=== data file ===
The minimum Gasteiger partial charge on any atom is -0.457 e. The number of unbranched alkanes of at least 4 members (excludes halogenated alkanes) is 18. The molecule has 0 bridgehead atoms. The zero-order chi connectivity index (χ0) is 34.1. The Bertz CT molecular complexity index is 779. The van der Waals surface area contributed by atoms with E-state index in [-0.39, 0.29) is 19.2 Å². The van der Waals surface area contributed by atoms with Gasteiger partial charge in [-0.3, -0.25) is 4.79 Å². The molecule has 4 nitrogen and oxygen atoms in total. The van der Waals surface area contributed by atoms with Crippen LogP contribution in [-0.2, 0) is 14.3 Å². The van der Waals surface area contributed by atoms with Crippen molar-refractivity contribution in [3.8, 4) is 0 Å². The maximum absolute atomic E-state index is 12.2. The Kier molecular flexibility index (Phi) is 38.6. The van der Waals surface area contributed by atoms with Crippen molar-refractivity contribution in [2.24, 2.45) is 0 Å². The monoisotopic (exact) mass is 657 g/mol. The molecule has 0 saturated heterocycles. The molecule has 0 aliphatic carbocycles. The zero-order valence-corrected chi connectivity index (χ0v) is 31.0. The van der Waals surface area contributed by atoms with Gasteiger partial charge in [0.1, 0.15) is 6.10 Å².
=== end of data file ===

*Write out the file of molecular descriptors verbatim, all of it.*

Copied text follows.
The minimum Gasteiger partial charge on any atom is -0.457 e. The number of unbranched alkanes of at least 4 members (excludes halogenated alkanes) is 18. The molecule has 0 bridgehead atoms. The zero-order chi connectivity index (χ0) is 34.1. The Bertz CT molecular complexity index is 779. The van der Waals surface area contributed by atoms with E-state index in [-0.39, 0.29) is 19.2 Å². The van der Waals surface area contributed by atoms with Gasteiger partial charge in [-0.3, -0.25) is 4.79 Å². The molecule has 4 nitrogen and oxygen atoms in total. The van der Waals surface area contributed by atoms with Crippen LogP contribution in [-0.2, 0) is 14.3 Å². The van der Waals surface area contributed by atoms with Crippen molar-refractivity contribution in [3.8, 4) is 0 Å². The maximum absolute atomic E-state index is 12.2. The Kier molecular flexibility index (Phi) is 38.6. The van der Waals surface area contributed by atoms with Crippen molar-refractivity contribution in [2.24, 2.45) is 0 Å². The monoisotopic (exact) mass is 657 g/mol. The molecule has 0 saturated heterocycles. The molecule has 0 aliphatic carbocycles. The zero-order valence-corrected chi connectivity index (χ0v) is 31.0. The van der Waals surface area contributed by atoms with Gasteiger partial charge in [0.1, 0.15) is 6.10 Å².